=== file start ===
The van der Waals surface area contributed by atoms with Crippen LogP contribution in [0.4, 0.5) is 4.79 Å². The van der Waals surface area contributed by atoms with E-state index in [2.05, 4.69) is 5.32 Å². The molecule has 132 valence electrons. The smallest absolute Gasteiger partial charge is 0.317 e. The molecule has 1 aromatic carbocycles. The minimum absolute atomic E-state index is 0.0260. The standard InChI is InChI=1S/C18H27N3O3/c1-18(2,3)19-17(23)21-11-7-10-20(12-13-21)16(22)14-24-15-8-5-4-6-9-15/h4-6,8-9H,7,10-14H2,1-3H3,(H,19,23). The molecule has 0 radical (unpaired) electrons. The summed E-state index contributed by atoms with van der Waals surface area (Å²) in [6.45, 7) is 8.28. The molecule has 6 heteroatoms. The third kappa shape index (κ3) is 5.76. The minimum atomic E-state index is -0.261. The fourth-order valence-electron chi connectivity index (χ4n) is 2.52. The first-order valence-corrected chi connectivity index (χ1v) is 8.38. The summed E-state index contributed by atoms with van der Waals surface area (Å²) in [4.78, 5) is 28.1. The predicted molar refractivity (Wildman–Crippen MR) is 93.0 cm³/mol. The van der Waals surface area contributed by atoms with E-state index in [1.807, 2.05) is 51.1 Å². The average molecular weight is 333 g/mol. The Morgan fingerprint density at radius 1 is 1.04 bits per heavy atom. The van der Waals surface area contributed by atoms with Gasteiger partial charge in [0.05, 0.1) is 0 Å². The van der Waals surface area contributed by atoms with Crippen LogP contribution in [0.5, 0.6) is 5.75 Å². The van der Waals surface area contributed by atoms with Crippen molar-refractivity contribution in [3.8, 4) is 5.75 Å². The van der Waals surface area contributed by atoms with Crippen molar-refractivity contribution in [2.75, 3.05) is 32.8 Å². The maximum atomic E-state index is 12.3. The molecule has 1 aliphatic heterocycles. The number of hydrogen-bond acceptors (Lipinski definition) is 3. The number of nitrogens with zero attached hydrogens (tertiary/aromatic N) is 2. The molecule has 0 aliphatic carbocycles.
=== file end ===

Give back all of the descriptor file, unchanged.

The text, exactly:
The van der Waals surface area contributed by atoms with Crippen LogP contribution in [0.4, 0.5) is 4.79 Å². The van der Waals surface area contributed by atoms with E-state index in [2.05, 4.69) is 5.32 Å². The molecule has 132 valence electrons. The smallest absolute Gasteiger partial charge is 0.317 e. The molecule has 1 aromatic carbocycles. The minimum absolute atomic E-state index is 0.0260. The standard InChI is InChI=1S/C18H27N3O3/c1-18(2,3)19-17(23)21-11-7-10-20(12-13-21)16(22)14-24-15-8-5-4-6-9-15/h4-6,8-9H,7,10-14H2,1-3H3,(H,19,23). The molecule has 0 radical (unpaired) electrons. The summed E-state index contributed by atoms with van der Waals surface area (Å²) in [6.45, 7) is 8.28. The molecule has 6 heteroatoms. The third kappa shape index (κ3) is 5.76. The minimum atomic E-state index is -0.261. The fourth-order valence-electron chi connectivity index (χ4n) is 2.52. The first-order valence-corrected chi connectivity index (χ1v) is 8.38. The summed E-state index contributed by atoms with van der Waals surface area (Å²) in [4.78, 5) is 28.1. The predicted molar refractivity (Wildman–Crippen MR) is 93.0 cm³/mol. The van der Waals surface area contributed by atoms with E-state index in [1.807, 2.05) is 51.1 Å². The average molecular weight is 333 g/mol. The Morgan fingerprint density at radius 1 is 1.04 bits per heavy atom. The van der Waals surface area contributed by atoms with Gasteiger partial charge in [0.05, 0.1) is 0 Å². The van der Waals surface area contributed by atoms with Crippen LogP contribution in [0.5, 0.6) is 5.75 Å². The van der Waals surface area contributed by atoms with Crippen molar-refractivity contribution in [3.8, 4) is 5.75 Å². The van der Waals surface area contributed by atoms with Crippen molar-refractivity contribution in [2.75, 3.05) is 32.8 Å². The maximum atomic E-state index is 12.3. The molecule has 1 aliphatic heterocycles. The number of hydrogen-bond acceptors (Lipinski definition) is 3. The number of nitrogens with zero attached hydrogens (tertiary/aromatic N) is 2. The molecule has 0 aliphatic carbocycles.